You would also need some sort of technique for making the default drop size change as well. This might be linked to one of the size lists, or might not.

The missing piece, however, is how to determine the “units type” of a drawing page. There is no ShapeSheet function to do this. Even with automation programming, it’s not the simplest thing to determine. But I’ve come up with a method to do this, and that is described in the next section.

Note: the sharp-eyed among you might have noticed some interesting values in drop-down lists on the Page Size and Drawing Scale tabs of the Page Setup dialog. These settings map to two ShapeSheet cells in a Visio Page’s page ShapeSheet:

DrawingSizeType =

visPrintSetup, visTight, visStandard, visCustom, visLogical, visDSMetric, visDSEngr, visDSArch


DrawingScaleType =

visNoScale, visArchitectural, visEngineering, visScaleCustom, visScaleMetric, visScaleMechanical

The “metric” suffixes seem promising, but there isn’t quite enough information to determine if the page is intended for a Metric or US audience.

A New Hope

Sorry, I couldn’t resist trying out Visio’s 3D Perspective feature on that section header:


Thoughts of how to detect the category of units in the ShapeSheet have wafted in and out of my head over the years, but I never put in a serious effort. With the current project at hand, I wanted to give it a bit more effort. So I dug in.

Which Units are THE Units?

First, I determined that the units of a page are defined by the DrawingScale cell in the page. Visio pages can have a drawing scale, which is defined by two ShapeSheet cells: PageScale and DrawingScale. Think of PageScale as a length on the actual printed paper, while DrawingScale relates to the real-world physical size of an object.

A (technical) user could conceivably set the scale of a page to be the very strange:

1cm = 1’-0”

The PageUnits are 1cm and the DrawingUnits are one-foot-zero-inches. The “units of the page” will be feet-and-inches, despite the one centimeter. If you draw a rectangle on such a page, you will see feet-and-inches displayed in the status bar at the lower-left, as well as in the Size & Position dialog.

My initial experiments had shapes referring to ThePage!DrawingScale, until I realized that the PinX, PinY (2D box-like shapes) or BeginX, BeginY, EndX, EndY (1D line-like shapes) ShapeSheet cells almost always take on a DrawingUnits value when dropped on the page. (Only shapes that have these cells GUARDed with explicit values won’t float their location-defining unit-values.)

So that was the first simplification – unit-analysis could use a local cell value from the Pin, or Begin or End cells, and eliminate the “cross-sheet” reference to the page’s ShapeSheet.

Analyzing the Text of a Unit-value Pair

Now, Pin and Begin/End values are unit-value pairs, so how could we get just the unit portion of the expression?

If PinX = 20.75cm, I need the last two characters. If PinX = 0.2075m, I need the last character. If PinX = 2’-3”, well, that gets really tricky. Sometimes you see “in”, sometimes you see “in.” (with a period). It seemed pretty precarious, and difficult for a non-procedural programming environment like a spreadsheet engine.

So I created a few User-defined cells in the ShapeSheet of some poor guinea-rectangle, and started fiddling around.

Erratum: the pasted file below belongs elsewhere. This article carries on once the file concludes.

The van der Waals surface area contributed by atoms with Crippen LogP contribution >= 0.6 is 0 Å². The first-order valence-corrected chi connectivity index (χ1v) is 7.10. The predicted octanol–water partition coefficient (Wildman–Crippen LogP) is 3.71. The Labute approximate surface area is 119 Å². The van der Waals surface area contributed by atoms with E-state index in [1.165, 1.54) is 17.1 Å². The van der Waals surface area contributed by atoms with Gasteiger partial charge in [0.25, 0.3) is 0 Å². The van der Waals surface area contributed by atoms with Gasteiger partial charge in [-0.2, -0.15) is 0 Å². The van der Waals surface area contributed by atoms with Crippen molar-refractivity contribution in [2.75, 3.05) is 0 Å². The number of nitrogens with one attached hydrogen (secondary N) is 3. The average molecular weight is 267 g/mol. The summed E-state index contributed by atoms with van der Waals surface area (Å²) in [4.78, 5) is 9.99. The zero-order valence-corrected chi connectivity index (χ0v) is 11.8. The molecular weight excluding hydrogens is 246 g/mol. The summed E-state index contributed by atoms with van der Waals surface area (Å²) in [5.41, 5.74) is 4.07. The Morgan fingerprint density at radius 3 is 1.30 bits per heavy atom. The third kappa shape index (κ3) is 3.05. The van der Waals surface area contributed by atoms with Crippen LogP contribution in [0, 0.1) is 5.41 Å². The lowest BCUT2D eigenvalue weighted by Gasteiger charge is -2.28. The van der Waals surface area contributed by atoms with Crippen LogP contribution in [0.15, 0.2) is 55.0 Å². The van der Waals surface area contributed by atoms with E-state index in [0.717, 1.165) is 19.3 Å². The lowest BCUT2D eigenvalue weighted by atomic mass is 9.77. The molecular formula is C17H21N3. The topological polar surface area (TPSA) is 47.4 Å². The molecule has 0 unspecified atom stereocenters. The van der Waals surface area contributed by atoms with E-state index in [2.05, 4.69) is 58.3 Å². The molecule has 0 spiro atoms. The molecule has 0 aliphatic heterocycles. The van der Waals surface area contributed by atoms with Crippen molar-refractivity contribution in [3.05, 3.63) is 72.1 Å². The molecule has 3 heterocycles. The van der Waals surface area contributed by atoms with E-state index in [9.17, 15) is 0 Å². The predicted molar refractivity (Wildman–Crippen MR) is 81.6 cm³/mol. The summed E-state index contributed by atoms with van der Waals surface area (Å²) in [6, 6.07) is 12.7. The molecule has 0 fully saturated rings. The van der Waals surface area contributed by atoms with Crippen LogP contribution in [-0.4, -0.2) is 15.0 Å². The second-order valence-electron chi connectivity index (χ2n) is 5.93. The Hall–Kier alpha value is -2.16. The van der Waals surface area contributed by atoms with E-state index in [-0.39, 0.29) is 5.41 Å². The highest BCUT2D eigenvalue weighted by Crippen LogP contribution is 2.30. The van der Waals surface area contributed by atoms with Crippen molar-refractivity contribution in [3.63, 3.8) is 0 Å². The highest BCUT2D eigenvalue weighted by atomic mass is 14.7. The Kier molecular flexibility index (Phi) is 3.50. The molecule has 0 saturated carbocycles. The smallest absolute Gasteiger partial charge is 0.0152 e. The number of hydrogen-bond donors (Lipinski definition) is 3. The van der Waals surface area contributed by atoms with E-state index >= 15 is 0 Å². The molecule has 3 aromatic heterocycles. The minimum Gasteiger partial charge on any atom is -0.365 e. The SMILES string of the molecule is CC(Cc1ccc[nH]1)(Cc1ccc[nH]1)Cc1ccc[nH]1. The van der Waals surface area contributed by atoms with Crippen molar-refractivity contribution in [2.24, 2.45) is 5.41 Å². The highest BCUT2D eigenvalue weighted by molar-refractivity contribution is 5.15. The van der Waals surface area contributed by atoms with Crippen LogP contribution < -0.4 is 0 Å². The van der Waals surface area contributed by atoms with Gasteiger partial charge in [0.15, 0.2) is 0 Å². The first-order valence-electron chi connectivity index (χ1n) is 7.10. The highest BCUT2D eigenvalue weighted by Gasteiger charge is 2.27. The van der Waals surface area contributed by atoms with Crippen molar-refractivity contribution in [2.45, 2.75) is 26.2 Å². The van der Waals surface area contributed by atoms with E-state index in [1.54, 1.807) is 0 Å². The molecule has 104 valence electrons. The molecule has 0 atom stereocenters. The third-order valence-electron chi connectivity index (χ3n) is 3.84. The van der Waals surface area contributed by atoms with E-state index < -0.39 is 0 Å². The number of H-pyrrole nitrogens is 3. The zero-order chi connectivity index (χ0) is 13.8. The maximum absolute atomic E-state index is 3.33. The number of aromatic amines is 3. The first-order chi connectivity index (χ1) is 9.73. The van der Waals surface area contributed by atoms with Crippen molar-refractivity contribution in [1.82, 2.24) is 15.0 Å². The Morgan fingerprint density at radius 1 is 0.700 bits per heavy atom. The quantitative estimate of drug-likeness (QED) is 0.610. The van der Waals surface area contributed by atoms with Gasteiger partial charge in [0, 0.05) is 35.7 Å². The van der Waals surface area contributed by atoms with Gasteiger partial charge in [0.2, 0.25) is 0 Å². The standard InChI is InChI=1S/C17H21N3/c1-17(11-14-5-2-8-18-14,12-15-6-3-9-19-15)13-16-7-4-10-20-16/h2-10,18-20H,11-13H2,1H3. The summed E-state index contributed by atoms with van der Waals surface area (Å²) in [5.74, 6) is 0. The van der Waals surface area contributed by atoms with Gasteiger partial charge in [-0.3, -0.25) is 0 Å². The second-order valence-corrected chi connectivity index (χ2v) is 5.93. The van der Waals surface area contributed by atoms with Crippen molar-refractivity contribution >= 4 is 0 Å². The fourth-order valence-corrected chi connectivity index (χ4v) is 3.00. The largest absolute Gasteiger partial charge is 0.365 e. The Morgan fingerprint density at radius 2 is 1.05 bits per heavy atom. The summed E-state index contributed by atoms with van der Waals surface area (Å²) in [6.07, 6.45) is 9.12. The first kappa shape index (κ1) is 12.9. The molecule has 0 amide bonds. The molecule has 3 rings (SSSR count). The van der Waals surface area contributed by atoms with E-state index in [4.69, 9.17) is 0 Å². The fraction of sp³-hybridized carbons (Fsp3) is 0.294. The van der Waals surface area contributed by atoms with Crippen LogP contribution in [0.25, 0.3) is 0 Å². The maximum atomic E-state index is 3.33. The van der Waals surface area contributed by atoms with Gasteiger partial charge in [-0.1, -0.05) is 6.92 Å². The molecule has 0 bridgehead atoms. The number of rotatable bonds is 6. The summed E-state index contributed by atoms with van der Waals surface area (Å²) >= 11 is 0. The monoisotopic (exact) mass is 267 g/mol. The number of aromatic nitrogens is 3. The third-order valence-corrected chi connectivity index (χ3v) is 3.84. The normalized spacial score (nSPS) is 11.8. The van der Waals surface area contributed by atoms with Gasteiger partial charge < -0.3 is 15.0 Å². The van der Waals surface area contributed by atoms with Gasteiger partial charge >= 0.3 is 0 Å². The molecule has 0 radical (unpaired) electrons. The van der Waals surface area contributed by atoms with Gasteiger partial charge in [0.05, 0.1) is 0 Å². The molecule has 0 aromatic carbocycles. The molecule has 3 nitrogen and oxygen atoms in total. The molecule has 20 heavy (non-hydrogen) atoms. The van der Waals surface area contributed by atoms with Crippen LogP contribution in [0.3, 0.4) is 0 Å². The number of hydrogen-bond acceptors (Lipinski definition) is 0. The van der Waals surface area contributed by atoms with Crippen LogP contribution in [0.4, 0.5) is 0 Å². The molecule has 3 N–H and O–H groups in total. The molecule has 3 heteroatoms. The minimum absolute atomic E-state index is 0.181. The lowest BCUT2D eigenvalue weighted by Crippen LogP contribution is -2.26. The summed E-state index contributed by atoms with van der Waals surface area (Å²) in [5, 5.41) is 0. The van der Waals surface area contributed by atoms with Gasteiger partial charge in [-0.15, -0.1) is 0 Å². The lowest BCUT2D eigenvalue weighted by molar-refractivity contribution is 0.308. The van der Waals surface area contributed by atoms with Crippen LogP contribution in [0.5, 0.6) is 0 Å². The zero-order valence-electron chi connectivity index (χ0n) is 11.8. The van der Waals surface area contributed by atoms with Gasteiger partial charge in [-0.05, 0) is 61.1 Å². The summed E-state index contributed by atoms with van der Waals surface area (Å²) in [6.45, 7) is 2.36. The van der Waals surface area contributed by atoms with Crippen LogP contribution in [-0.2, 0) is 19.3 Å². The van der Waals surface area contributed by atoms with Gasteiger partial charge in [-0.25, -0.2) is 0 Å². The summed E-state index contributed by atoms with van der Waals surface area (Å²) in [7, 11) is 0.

First multiplied PinX by zero:

PinX = 20.75cm

User.Units = 0*PinX —> 0.0000cm

At least this will be similar for all quantities, but how to get rid of all those zeroes?

I then tried some concatenation with an empty string with the value:

User.Units = “” & 0 * PinX —> 0CM.

That’s close. We don’t have “0.0000” anymore, just “0”. Also, note the capital letters and the period in “CM.”.

The ShapeSheet has a SUBSTITUTE function, so we can replace the zero with blank:

User. Units = SUBSTITUTE(“”&0*PinX, “0”, “”) —> CM.

We are very close! Time to start testing different DrawingScales. What happens with different PinX values on pages with different unit settings? I tried a few different settings:

3.33 m —> M.

5.67 in —> (inch marker)

7ft 6 3/4in —> (feet marker)

7′ 6 3/4″ —> CM.

2.3 yd —> YD.

Usually a one or two capital letters, followed by a period. Also the ‘ and ” tick marks for feet or inches. The concatenation made things a bit easier because it resulted in consistent abbreviations for units. You don’t get “cm” or “cm.” or “Cm” or “Cm.”, but always “CM.”.

In total, Visio supports these seventeen units:

  1. Inches
  2. Feet
  3. Miles
  4. Picas (1/6 inch, 12 points)
  5. Points (1/72 inch)
  6. Yards
  7. Millimeters
  8. Centimeters
  9. Miles
  10. Kilometers
  11. Ciceros (French points)
  12. Didots (French picas)
  13. Elapsed seconds
  14. Elapsed minutes
  15. Elapsed hours
  16. Elapsed days
  17. Elapsed weeks

When confronted with values in the above units, my User.Units function returns these possible values:

‘ “” MI. P PT. YD. MM. CM. M. KM. C D ES. EM. EH. ED. EW.

Our goal is to essentially categorize the units of a page as “Metric”, “US” or “other”. We can use the simple set of abbreviations above to:

  1. Find the abbreviation
  2. Lookup the abbreviation in a list of categories
  3. Get the index of the category in a list to return a number that we can “do things with”.

So I needed a set of unit-categories, and came up with these.

U = US Units

M = Metric units

F = French units (ciceros and didots)

T = Time (the “elapsed” time unitsthat Visio supports)

You could probably roll F and T into O for Other.